Another variant of this narrative is far less well known and refers to the myth prior to social changes from matrilineal to patriarchal structures. Mother and daughter are pictured enjoying a happy and carefree time, the grain grows every year, surrounded by the magic of Demeter, and seeds grow, nourished by the underworld. The two women were united in a soulful connection until Persephone became aware of the existence of wandering and lost souls.

In order to bring help, blessings, and salvation to the dead, Persephone decides of her own accord to begin her journey into the world of the dead. According to this version of the story, Persephone is portrayed as an independent individual. Her decisions are based on what she feels in her heart.


Despite Demeter’s desire to prevent her daughter from going to the realm of the dead, she was unable to prevent her from cutting the umbilical cord. Persephone returns to earth after spending a long time in service to the underworld. The sprouting and blooming of spring flowers at Demeter’s feet heralded her return. In response to her inner calling, Persephone returned to the realm of the dead following the annual grain harvest in order to continue serving the souls of the dead.

Persephone and her mother Demeter were central figures in the Eleusinian Mysteries, a religious tradition that dates back to the Mycenaean period (ca. 1400-1200 BC). Similarly to the myth of Inanna-Ereshkigal in Sumerian culture, crossing the underworld signifies change and transformation in the cyclical course of life. As the wheel of life turns, there is a constant and eternal coming and going, dying and being born of all there is on earth. In a symbolic sense, this also applies to individuals who experience life-changing transitions, illnesses, or intense suffering and pass through the gates to the underworld in their own individual way as a result of such events. It is not uncommon for Greek deities to assume multiple identities in ancient times. This can be seen in the goddess Persephone, Demeter, and Hekate (the elder self of Demeter). It is believed that these three faces and stages of spiritual development were worshipped together as a whole in presence of one Goddess.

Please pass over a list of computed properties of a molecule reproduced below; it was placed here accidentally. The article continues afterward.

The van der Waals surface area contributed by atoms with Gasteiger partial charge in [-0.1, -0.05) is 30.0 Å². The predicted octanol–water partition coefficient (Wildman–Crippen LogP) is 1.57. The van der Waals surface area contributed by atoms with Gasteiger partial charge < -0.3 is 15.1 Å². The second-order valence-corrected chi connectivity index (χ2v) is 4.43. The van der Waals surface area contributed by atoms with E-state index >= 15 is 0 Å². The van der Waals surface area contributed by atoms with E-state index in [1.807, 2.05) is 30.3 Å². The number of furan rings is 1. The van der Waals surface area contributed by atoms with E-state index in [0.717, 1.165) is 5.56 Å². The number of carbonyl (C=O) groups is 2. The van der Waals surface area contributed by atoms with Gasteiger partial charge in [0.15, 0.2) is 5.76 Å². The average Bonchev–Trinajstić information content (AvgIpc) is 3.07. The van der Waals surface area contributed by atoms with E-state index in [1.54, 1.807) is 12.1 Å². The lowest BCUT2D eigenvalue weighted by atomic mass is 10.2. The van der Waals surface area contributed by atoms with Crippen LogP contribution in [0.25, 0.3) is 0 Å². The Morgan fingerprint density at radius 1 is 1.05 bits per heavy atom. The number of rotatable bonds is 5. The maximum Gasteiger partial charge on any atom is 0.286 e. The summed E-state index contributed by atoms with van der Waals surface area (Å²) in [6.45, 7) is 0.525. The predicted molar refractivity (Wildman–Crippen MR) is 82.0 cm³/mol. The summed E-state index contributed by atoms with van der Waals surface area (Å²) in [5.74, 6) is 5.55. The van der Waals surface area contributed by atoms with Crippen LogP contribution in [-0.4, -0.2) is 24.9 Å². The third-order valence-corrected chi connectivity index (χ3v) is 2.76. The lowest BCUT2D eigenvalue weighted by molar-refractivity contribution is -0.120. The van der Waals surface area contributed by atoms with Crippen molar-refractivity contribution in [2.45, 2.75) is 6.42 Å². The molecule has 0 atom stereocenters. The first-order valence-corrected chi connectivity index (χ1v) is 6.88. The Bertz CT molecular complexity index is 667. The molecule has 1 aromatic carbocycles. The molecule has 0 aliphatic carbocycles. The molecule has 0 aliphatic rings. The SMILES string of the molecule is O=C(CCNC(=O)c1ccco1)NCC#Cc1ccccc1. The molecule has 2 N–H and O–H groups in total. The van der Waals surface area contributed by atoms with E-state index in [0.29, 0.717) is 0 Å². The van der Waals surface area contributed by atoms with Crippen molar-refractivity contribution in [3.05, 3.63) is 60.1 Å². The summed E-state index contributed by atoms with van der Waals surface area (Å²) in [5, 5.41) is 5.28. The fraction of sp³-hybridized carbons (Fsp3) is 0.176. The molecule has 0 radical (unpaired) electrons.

The curiosity I had about Pluto led me to return to old myths in my search for information about the planet. At the end, it might be appropriate to mention what Pluto represents in astrology. As a result of a journey into the underworld, we may experience a transformation regarding our actual death. We may also experience a shift in how we perceive and experience ourselves due to deep shadows entering our lives. The realm of shadows is something we are forced to encounter by fate, in its own way. In this respect, it is no coincidence that Pluto symbolizes transformation and the power of deep change, and that it carries powers beyond moral judgment. Certainly, it is no coincidence that as a planet, it stands for the power of transformations we as humans inevitably undergo through crises. It also stands for the dissolution of mental and spiritual entanglements. Our healing powers emerge through the dying of old structures, bringing us a bit closer to our truth by awakening the dormant energy of our soul to the surface.

Readings further in depth: “Die verlorene Göttin”, Birgit Weidmann, “Lost Goddesses of Early Greece”, Charlene Spretnak, “Inanna – Gilgamesch – Isis – Rhea”, Heide Göttner-Abendroth